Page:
What Happens After You Transplant
By Roberta Tolan and Jim Klett Department of Horticulture,
Colorado State University
When you transplant a tree, how much thought do you give to how it was
grown? Does it make a difference whether it is a balled and burlapped tree, if it was
grown in a plastic container or in a grow bag?
Perhaps not, but research underway at Colorado State University could
change that. The Department of Horticulture is measuring and comparing the growth
differences of B & B trees or those grown in a plastic container or grow bag. They
want to know how the trees will respond under varying irrigation treatments. When they
have completed their research, Colorado consumers will know more about what happens after
trees are transplanted.
Although the study is not yet complete, there are some early
During the first year, the balled and burlapped transplants
showed the least new growth of the three production methods.
The production method is inconclusive as far as determining
which trees showed the most new growth. Plastic container ash grew considerably more than
the fabric container ash. Fabric container oak grew more than the plastic container oak.
There is no measurable difference between the new growth of the plastic container and the
fabric container pines.
Fabric container trees required more frequent irrigation than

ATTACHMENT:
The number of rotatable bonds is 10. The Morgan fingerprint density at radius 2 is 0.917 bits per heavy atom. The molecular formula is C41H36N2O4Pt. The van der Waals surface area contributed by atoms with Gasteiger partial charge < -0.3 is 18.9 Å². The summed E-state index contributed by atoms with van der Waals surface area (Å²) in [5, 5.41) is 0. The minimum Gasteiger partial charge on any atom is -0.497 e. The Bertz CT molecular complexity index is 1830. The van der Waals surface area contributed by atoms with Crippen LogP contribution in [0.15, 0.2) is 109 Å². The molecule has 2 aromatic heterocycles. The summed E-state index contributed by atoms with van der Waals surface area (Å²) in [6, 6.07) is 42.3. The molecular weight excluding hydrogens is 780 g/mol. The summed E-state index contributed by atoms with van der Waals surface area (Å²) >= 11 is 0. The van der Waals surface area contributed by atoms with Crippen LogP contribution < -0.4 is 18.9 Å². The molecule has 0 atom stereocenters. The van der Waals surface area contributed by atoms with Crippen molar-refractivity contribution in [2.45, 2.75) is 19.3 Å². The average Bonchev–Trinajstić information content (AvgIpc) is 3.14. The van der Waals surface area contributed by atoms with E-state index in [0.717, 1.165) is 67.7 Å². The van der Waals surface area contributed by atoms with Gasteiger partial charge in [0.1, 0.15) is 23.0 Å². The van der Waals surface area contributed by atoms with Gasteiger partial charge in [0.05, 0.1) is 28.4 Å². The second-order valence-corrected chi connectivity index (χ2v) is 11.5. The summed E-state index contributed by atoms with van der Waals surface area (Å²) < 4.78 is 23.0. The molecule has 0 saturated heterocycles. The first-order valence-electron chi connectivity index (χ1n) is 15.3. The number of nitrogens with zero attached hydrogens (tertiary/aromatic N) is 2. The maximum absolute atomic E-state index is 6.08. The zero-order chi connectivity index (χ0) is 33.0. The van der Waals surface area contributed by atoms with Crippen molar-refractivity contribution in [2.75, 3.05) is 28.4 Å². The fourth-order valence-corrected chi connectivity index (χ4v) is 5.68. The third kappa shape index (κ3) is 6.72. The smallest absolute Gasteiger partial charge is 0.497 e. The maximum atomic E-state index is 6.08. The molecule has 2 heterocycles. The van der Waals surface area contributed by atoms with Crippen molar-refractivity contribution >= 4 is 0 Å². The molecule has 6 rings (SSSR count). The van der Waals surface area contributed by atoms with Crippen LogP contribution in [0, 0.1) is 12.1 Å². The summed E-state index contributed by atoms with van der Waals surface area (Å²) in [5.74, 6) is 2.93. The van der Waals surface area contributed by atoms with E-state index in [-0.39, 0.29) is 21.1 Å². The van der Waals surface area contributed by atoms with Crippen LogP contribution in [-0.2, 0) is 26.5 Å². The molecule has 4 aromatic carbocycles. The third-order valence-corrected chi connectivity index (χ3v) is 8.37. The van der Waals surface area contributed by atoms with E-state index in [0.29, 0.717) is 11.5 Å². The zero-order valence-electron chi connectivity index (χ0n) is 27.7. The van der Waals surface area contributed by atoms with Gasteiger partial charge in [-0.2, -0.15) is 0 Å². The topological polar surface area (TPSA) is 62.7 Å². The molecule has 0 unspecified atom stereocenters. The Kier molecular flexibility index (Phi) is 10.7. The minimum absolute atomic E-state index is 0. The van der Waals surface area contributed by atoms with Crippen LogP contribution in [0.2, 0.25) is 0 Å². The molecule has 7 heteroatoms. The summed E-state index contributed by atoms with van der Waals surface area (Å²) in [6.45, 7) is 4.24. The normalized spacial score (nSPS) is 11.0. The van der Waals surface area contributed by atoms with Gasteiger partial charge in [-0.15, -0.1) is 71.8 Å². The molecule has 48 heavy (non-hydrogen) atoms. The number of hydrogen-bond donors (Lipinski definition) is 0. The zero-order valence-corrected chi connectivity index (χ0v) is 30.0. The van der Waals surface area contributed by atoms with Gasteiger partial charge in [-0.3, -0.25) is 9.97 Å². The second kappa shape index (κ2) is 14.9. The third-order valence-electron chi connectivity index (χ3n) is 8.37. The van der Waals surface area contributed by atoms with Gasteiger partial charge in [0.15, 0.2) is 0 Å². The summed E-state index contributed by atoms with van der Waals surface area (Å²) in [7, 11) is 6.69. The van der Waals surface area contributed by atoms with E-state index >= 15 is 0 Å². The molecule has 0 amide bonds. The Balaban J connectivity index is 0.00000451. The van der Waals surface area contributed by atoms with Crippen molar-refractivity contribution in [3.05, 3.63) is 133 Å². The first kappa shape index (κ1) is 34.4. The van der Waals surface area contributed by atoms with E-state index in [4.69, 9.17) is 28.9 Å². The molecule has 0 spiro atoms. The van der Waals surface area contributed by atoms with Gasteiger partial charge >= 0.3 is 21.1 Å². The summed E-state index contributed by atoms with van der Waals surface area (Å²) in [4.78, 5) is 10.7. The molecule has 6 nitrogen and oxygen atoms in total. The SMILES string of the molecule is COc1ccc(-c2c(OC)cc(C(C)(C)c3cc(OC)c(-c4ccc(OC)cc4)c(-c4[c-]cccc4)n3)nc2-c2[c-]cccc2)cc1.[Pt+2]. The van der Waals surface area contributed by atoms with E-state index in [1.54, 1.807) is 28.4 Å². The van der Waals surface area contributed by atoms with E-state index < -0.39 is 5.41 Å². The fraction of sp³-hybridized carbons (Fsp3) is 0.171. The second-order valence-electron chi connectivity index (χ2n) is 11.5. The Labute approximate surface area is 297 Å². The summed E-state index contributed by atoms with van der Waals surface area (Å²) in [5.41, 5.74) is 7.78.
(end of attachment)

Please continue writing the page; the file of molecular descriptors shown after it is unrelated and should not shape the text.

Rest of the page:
did the balled and burlapped trees.
Under high temperatures and drought conditions, fabric
container trees showed stress earlier than did the B & B or plastic container trees.
This was especially true with the ash, but not so obvious with the oaks or pines.
Because of the vigorous ash root system, the fabric bags were
more difficult to remove from the ash than from the oaks or pines. Thus, more fine roots
were removed at transplant time; this may account for the high stress observed with fabric
container ash over the oaks and pines.
No fabric container trees were lost at transplant, while some
B & B and plastic container trees were lost.
The fabric container trees were much easier to handle, as the
root balls were much smaller and lighter than the B & B or plastic container tree rot
The condition of the root ball is critical to successful
transplanting any tree. Trees with damaged or dry root balls experience additional stress
after transplant. A number of trees were lost in this experiment because of rootball
problems and their data has been discarded from this study.
Photograph courtesy of Judy Sedbrook.
Back to Trees
Back to Home